Figure 1.

 Symptoms of rice false smut (Ustilaginoidea virens) at different stages. (a) Pathogen hyphae on the surfaces of filaments, anthers (An) and stigma 3 days after inoculation (dai). (b) Pistil and stamens covered by a thin layer of the fungal hyphae, with anthers and stigma faintly visible, 5 dai. (c) Spikelet filled with fungal hyphae 10 dai. (d–e) Fungal hyphae growing out of spikelets and forming white balls 15 dai. (f) Mature ball with a thick yellow outer layer of chlamydospores collected in the field.

LM observation revealed that the pathogen hyphae appeared initially on the surfaces of anthers and were particularly dense along the anther grooves (Fig. S1). Serial semithin transverse sections were cut throughout the intact infected spikelets. After examination of all sections it was found that all infection sites were on the upper parts of the filaments 5 days after inoculation. Both LM and TEM observation showed that the pathogen attached to the surfaces of the filaments and then ‘pressed’ into the cell gaps (Figs 2 and 3). The pathogen hyphae then extended mainly into the central vascular tissues along the cell walls. The individual filament cells appeared to be separated into many ‘isolated islands’ by a large number of radial hyphae (Figs 2 and 3). Some epidermal cells appeared to be digested completely and the spaces were occupied by pathogen hyphae. No haustoria were detected and the pathogen hyphae did not penetrate directly into the host cell wall.

Figure 2.

 Light micrographs of the infection process in rice filaments by Ustilaginoidea virens. (a) Primary infection in the upper part of filaments (Fi) close to the anthers (An), with fungal hyphae invading intercellularly (arrowed) into a few layers of filament cells, 5 days after inoculation (dai). (b) Another infection site, with fungal hyphae growing near to the central vascular bundle, and showing some degraded host epidermal cells (arrowed), 5 dai. (c and d) Fungus extending throughout the transverse section of the filament 10 dai. Filament cells have separated from each other (c) and most of the host cells are degraded (d).

Figure 3.

 Transmission electron micrographs of the infection process in rice filaments by Ustilaginoidea virens. (a) Pathogen hyphae (PH) growing under the cutin layer of filament epidermis (Ep) and extending intercellularly (arrowed) 3 days after inoculation (dai). No fungal hyphae were detected in the host cells. (b) Pathogen hyphae growing near the vascular bundle (VB), but not penetrating into host cells, 5 dai. (c) Host cell perimeters (dotted line) still recognizable by the earlier intercellular hyphae. (d) Mature false smut ball showing crystals formed between hyphae (arrowed).

With the exception of the filaments, no other spikelet parts were infected until 10 days after inoculation. Dense hyphae tightly contacted anthers, stigmas, styles, ovaries and lodicules, but no primary infection site was detected on these parts in the 19 young balls examined by serial sections (Fig. S2). This suggested that the primary infection sites were rice stamen filaments at the heading stage.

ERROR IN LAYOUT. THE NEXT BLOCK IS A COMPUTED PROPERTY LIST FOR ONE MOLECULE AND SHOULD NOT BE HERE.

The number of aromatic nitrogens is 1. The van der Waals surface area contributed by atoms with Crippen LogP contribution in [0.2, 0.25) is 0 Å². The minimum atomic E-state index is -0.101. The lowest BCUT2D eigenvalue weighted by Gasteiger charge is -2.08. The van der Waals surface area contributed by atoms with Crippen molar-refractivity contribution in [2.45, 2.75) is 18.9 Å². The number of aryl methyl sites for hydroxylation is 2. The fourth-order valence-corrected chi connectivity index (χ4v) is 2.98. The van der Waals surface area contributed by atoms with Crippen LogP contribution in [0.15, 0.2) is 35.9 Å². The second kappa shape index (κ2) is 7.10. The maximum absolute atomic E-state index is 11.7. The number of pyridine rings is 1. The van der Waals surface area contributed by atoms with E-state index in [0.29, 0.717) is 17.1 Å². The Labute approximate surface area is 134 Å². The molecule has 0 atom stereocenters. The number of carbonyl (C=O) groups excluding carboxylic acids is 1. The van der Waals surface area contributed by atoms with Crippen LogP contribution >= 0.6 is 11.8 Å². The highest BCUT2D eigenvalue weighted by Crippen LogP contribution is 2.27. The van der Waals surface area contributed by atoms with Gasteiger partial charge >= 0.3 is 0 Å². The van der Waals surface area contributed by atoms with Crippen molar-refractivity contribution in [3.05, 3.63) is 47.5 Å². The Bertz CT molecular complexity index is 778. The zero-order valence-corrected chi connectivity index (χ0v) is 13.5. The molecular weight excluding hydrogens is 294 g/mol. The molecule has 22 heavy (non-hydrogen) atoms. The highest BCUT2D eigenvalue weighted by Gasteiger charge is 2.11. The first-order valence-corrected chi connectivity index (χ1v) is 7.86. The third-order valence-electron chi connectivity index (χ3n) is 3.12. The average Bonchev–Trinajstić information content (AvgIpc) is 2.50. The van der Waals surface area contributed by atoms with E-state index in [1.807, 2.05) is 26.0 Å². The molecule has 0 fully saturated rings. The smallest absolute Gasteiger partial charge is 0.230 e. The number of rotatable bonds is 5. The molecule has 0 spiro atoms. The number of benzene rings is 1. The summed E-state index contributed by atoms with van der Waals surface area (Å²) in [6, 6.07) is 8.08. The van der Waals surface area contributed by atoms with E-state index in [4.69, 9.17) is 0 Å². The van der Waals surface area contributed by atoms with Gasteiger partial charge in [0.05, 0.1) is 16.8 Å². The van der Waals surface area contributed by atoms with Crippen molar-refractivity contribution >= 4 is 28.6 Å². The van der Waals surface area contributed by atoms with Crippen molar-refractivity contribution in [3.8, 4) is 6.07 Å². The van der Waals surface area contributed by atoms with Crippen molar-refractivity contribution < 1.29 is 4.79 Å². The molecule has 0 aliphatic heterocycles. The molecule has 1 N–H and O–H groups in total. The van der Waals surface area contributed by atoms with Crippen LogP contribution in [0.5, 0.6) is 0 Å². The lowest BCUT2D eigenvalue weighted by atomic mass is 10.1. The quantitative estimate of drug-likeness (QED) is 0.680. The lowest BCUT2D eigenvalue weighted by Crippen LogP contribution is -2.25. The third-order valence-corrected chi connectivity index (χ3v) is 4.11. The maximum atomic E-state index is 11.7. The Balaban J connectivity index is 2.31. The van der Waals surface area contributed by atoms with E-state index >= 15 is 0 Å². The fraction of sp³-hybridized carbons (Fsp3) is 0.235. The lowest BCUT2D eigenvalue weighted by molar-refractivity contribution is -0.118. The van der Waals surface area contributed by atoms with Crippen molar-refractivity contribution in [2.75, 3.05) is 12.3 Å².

Ten days after inoculation, most infected flowers were filled with pathogen hyphae and some colonies began to grow out of the spikelets (Fig. 1). At the initial infection sites, most of the filament cells had been digested and recognition of the original filament appearance became very difficult (Figs 2 and 3). Serial semithin section analysis showed that the primary infection sites were expanded along the filaments to the filament bases. Surprisingly, the pathogen seemed just to infect the filaments of the three special stamens located between the ovary and the lodicules near the lemma (Fig. 4). The other three filaments remained intact, but surrounded and enveloped, while some were extruded and shrunken (Fig. 4). This was validated by further anatomical examination and semithin sections of more infected spikelets.

Figure 4.

 Specificity of Ustilaginoidea virens attack on rice filaments. (a–c) Transverse sections of a false smut ball 10 days after inoculation. (a, b) Floret filled with mass of dense pathogen hyphae. Although hyphae were in tight contact with the ovary (Ov) and lodicules (Lo), only the three filaments between them were infected (arrows). The filaments on the opposite side (upper three in a) were uninfected. (c) Uninfected filaments (Fi) shrunken and surrounded by dense hyphae.

Fifteen days after inoculation, most of the false smut balls had grown to their final size. It was found by examination of serial semithin sections that ovaries, styles and lodicules in all the balls remained alive. Secondary hyphae were found infecting styles in just one case and lodicules in just two cases out of a total of 36 balls examined, and hyphal extension was just limited to a few layers of lodicule cells (Fig. 5) and to a few stigma cells (Fig. 6).

Figure 5.

 Transmission electron micrographs (a–c) of rice lodicules (Lo) infected by Ustilaginoidea virens. (a) Pathogen hyphae (PH) in tight contact with the lodicules, but not forming a primary infection site. (b–d) In two of the total of 36 false smut balls sectioned, the lodicules were found to be infected intercellularly in the outer layers of cells. (c) Light micrograph showing hyphae (arrowed) only extending into cell gaps and not reaching the vascular tissues.

Figure 6.